(iv) Therefore, what follows as a matter of law is that even post admission of a winding up petition, and after the appointment of a Company Liquidator to take over the assets of a company sought to be wound up, discretion is vested in the Company Court to transfer such petition to the NCLT. The question that arises before us in this case is how is such discretion to be exercised?

12. The Companies Act, 2013 deals with winding up of companies in a separate chapter, being Chapter XX. When a petition to wind up a company is presented before the Tribunal, the Tribunal is given the power under Section 273 to dismiss it; to make any interim order as it thinks fit; to appoint a provisional liquidator of the company till the making of a winding up order; to make an order for the winding up of the company; or to pass any other order as it thinks fit - see section 273(1).

13. Sections 278 and 279 of the Companies Act, 2013 then follow, which state:

"278. Effect of winding-up order.-The order for the winding-up of a company shall operate in favour of all the creditors and all contributories of the company as if it had been made out on the joint petition of creditors and contributories."

"279. Stay of suits, etc., on winding-up order.-(1) When a winding-up order has been passed or a provisional liquidator has been appointed, no suit or other legal proceeding shall be commenced, or if pending at the date of the winding-up order, shall be proceeded with, by or against the company, except with the leave of the Tribunal and subject to such terms as the Tribunal may impose:

Provided that any application to the Tribunal seeking leave under this section shall be disposed of by the Tribunal within sixty days.

(2) Nothing in sub-section (1) shall apply to any proceeding pending in appeal before the Supreme Court or a High Court."

14. Once a winding up order is made, and a Company Liquidator is appointed, such liquidator is then to submit a report to the Tribunal under section 281 as follows:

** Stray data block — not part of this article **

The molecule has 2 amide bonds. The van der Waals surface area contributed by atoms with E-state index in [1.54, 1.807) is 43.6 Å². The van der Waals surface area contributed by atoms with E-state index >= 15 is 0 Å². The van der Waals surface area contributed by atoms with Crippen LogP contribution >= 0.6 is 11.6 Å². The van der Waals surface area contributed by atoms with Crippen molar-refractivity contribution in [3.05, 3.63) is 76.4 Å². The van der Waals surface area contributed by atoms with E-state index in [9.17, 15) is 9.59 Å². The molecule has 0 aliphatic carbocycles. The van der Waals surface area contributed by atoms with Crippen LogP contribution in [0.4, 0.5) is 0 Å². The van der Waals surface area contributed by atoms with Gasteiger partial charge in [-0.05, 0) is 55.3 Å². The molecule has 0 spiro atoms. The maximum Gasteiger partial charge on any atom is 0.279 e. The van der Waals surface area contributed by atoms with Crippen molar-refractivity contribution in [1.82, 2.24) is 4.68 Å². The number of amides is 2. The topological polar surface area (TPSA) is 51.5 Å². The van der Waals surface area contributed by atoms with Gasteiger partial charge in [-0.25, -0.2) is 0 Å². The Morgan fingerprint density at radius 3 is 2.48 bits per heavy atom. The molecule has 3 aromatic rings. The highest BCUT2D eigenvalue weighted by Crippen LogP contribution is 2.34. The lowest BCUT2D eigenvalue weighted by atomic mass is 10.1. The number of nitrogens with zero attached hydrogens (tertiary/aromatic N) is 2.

"281. Submission of report by Company Liquidator.-

(1) Where the Tribunal has made a winding-up order or appointed a Company Liquidator, such liquidator shall, within sixty days from the order, submit to the Tribunal, a report containing the following particulars, namely:-

(a) the nature and details of the assets of the company including their location and value, stating separately the cash balance in hand and in the bank, if any, and the negotiable securities, if any, held by the company:

Provided that the valuation of the assets shall be obtained from registered valuers for this purpose;

(b) amount of capital issued, subscribed and paid-up;

(c) the existing and contingent liabilities of the company including names, addresses and occupations of its creditors, stating separately the amount of secured and unsecured debts, and in the case of secured debts, particulars of the securities given, whether by the company or an officer thereof, their value and the dates on which they were given;

(d) the debts due to the company and the names, addresses and occupations of the persons from whom they are due and the amount likely to be realised on account thereof;

(e) guarantees, if any, extended by the company;

(f) list of contributories and dues, if any, payable by them and details of any unpaid call;

(g) details of trademarks and intellectual properties, if any, owned by the company;